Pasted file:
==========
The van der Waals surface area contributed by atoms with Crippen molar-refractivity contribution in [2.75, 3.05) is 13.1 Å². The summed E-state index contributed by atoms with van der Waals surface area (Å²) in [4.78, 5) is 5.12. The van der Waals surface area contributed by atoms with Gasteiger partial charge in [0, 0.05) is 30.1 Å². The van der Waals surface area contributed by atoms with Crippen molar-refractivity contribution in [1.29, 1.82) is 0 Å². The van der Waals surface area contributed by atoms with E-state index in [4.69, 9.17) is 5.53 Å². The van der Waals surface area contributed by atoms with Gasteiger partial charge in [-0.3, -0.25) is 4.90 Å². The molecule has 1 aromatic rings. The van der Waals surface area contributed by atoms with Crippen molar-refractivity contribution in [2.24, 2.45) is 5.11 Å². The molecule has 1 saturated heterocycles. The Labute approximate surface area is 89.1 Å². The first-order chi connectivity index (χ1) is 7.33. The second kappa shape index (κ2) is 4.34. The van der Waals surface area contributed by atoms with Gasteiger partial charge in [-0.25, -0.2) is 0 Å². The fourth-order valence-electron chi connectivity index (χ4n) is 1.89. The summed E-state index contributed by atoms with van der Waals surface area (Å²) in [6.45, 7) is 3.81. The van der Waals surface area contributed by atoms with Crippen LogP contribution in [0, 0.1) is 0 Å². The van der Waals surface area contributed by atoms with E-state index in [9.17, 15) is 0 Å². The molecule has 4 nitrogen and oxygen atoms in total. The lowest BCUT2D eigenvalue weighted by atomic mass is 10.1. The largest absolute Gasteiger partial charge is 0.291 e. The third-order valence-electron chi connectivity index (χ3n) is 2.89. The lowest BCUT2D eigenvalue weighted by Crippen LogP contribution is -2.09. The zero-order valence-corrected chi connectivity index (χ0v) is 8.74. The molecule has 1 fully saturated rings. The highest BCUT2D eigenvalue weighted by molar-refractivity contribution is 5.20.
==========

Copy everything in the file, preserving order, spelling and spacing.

The van der Waals surface area contributed by atoms with Crippen molar-refractivity contribution in [2.75, 3.05) is 13.1 Å². The summed E-state index contributed by atoms with van der Waals surface area (Å²) in [4.78, 5) is 5.12. The van der Waals surface area contributed by atoms with Gasteiger partial charge in [0, 0.05) is 30.1 Å². The van der Waals surface area contributed by atoms with Crippen molar-refractivity contribution in [1.29, 1.82) is 0 Å². The van der Waals surface area contributed by atoms with E-state index in [4.69, 9.17) is 5.53 Å². The van der Waals surface area contributed by atoms with Gasteiger partial charge in [-0.3, -0.25) is 4.90 Å². The molecule has 1 aromatic rings. The van der Waals surface area contributed by atoms with Crippen molar-refractivity contribution in [2.24, 2.45) is 5.11 Å². The molecule has 1 saturated heterocycles. The Labute approximate surface area is 89.1 Å². The first-order chi connectivity index (χ1) is 7.33. The second kappa shape index (κ2) is 4.34. The van der Waals surface area contributed by atoms with Gasteiger partial charge in [-0.25, -0.2) is 0 Å². The fourth-order valence-electron chi connectivity index (χ4n) is 1.89. The summed E-state index contributed by atoms with van der Waals surface area (Å²) in [6.45, 7) is 3.81. The van der Waals surface area contributed by atoms with Crippen LogP contribution in [0, 0.1) is 0 Å². The van der Waals surface area contributed by atoms with E-state index in [9.17, 15) is 0 Å². The molecule has 4 nitrogen and oxygen atoms in total. The lowest BCUT2D eigenvalue weighted by atomic mass is 10.1. The largest absolute Gasteiger partial charge is 0.291 e. The third-order valence-electron chi connectivity index (χ3n) is 2.89. The lowest BCUT2D eigenvalue weighted by Crippen LogP contribution is -2.09. The zero-order valence-corrected chi connectivity index (χ0v) is 8.74. The molecule has 1 fully saturated rings. The highest BCUT2D eigenvalue weighted by molar-refractivity contribution is 5.20.